A client calls me and says, “I need help, I am constantly lying and arguing with my partner!”
The first thing that comes to mind is what this person is doing has to serve a purpose. All behavior is goal directed. The goal of all behavior is to maximize comfort and minimize discomfort. In other words, maximize the power of control to one’s personal self while minimizing the loss of power of control to social self. In situations of comfort, we tend to approach, in situations of discomfort we are motivated to avoid. In this case the conflict is the agenda behind the lying. To compensate for a frail sense of personal self in conflict with a threatened social self, the involved is motivated to lie to deflect a threat to power of control. Lacking in the self-assurance, the involved perceives his or her insecurity as a weakness, therefore interpersonal interactions are guided by the perception of “I am not good enough, It is too difficult, and I will never be happy.”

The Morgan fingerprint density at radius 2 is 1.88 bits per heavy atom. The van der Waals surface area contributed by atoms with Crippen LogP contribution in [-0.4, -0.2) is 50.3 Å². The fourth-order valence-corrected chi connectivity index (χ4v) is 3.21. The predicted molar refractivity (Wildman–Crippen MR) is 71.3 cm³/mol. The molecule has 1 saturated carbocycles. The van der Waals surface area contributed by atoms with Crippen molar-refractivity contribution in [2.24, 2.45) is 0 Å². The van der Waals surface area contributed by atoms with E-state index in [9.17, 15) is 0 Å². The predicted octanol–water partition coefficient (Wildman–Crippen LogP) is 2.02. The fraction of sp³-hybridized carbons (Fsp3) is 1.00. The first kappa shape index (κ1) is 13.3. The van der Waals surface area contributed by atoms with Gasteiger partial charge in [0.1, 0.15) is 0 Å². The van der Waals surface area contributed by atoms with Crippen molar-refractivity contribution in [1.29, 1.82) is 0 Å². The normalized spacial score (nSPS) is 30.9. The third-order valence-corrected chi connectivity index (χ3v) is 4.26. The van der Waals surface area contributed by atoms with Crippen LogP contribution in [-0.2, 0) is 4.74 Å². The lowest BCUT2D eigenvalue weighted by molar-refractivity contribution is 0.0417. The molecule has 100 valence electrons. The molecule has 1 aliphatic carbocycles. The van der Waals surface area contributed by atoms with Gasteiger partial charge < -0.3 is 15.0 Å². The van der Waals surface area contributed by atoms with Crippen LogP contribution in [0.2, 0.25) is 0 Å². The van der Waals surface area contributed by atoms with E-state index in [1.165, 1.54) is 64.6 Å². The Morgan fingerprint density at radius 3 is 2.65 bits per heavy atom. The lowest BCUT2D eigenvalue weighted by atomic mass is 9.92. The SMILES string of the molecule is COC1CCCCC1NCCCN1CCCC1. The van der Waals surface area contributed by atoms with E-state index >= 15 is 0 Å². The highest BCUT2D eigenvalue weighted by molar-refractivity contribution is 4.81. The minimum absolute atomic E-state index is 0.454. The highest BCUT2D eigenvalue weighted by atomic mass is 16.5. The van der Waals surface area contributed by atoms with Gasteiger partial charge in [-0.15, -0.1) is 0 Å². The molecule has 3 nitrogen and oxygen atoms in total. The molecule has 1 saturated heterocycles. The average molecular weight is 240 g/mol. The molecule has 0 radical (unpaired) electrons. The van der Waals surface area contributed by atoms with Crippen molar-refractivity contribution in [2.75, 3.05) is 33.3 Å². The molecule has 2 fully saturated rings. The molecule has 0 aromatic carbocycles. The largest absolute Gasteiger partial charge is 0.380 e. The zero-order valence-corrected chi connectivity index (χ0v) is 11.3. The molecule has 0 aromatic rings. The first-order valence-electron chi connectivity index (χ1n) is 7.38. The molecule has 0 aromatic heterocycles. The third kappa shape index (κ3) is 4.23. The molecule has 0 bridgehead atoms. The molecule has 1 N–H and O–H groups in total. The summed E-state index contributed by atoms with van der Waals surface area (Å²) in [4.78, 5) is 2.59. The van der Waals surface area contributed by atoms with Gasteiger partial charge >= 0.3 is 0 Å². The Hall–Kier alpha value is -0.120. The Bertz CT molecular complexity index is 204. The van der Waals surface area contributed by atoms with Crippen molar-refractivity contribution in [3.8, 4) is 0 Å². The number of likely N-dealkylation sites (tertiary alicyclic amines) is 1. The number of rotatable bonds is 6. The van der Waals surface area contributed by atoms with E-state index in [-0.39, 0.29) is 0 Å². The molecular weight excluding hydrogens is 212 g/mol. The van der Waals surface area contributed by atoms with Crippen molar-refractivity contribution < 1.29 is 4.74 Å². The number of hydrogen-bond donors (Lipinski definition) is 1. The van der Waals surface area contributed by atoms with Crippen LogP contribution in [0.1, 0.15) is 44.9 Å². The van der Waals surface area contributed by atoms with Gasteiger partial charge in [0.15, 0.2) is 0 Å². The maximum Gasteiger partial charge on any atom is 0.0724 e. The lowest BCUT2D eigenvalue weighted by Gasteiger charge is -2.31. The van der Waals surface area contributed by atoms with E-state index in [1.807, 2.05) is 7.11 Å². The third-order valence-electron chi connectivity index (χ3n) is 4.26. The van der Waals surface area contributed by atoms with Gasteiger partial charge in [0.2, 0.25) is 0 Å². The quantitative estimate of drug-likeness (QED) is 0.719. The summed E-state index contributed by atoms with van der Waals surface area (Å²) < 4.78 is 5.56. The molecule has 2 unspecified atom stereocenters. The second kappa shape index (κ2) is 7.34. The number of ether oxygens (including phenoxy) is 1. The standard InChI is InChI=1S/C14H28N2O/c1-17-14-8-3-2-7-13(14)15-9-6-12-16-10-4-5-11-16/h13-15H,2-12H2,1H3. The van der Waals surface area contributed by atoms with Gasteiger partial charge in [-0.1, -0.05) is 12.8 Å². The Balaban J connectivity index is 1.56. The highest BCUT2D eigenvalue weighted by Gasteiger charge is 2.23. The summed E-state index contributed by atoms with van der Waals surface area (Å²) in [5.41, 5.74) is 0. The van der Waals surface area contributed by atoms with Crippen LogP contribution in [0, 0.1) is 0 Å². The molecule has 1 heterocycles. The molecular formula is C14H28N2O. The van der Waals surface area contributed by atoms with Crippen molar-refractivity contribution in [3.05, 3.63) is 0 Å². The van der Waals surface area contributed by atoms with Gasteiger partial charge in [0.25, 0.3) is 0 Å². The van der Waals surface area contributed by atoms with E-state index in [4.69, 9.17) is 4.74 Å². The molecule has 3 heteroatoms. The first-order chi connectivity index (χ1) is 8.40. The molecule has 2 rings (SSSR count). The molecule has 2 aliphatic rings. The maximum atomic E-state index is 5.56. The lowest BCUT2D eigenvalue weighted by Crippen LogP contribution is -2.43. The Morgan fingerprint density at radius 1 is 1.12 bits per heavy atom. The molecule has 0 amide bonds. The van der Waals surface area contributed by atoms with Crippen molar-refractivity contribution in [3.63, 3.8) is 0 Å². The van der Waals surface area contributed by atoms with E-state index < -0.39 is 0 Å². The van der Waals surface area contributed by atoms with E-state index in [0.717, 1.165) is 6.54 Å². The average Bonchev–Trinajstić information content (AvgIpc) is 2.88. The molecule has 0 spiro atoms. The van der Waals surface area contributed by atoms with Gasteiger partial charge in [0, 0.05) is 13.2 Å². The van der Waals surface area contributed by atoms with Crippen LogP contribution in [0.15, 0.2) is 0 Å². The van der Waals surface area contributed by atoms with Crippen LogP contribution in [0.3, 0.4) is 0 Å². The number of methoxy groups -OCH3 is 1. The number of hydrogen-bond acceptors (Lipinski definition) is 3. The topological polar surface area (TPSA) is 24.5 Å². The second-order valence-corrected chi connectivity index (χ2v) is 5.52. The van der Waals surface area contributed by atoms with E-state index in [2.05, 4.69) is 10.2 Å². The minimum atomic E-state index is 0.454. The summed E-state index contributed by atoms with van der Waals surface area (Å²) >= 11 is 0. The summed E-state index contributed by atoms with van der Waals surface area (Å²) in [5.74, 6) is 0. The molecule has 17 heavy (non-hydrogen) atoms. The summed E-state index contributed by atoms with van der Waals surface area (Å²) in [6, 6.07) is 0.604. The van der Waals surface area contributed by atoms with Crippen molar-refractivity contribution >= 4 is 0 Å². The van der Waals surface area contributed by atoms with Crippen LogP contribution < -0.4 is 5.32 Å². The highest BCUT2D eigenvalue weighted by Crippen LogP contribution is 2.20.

If the agenda is to deflect attention, then the lying serves the purpose of putting the partner off. In such a case, it is not the act of lying that is concerning, rather the self-perspectives in thought and feeling that necessitates the lying that is the issue. In such a case, as in all beings, we have an “ideal” of how we prefer the world to be and in that perspective how the world should treat us. In this case of deflection, it is obvious that the involved person’s perspective of “how the world should be” is in conflict with how it actually is. My suggestion is to get real. Ideals, like the fallacy of fairness are just that, fanciful fictional fallacies that open the involved to hurt and rejection. Look to your expectations. Are they rigid as demands of a fair world, one in keeping with you ideally embracing power of control over all interactions, or are they preferences? If they were preferences, there would be no platform to lie.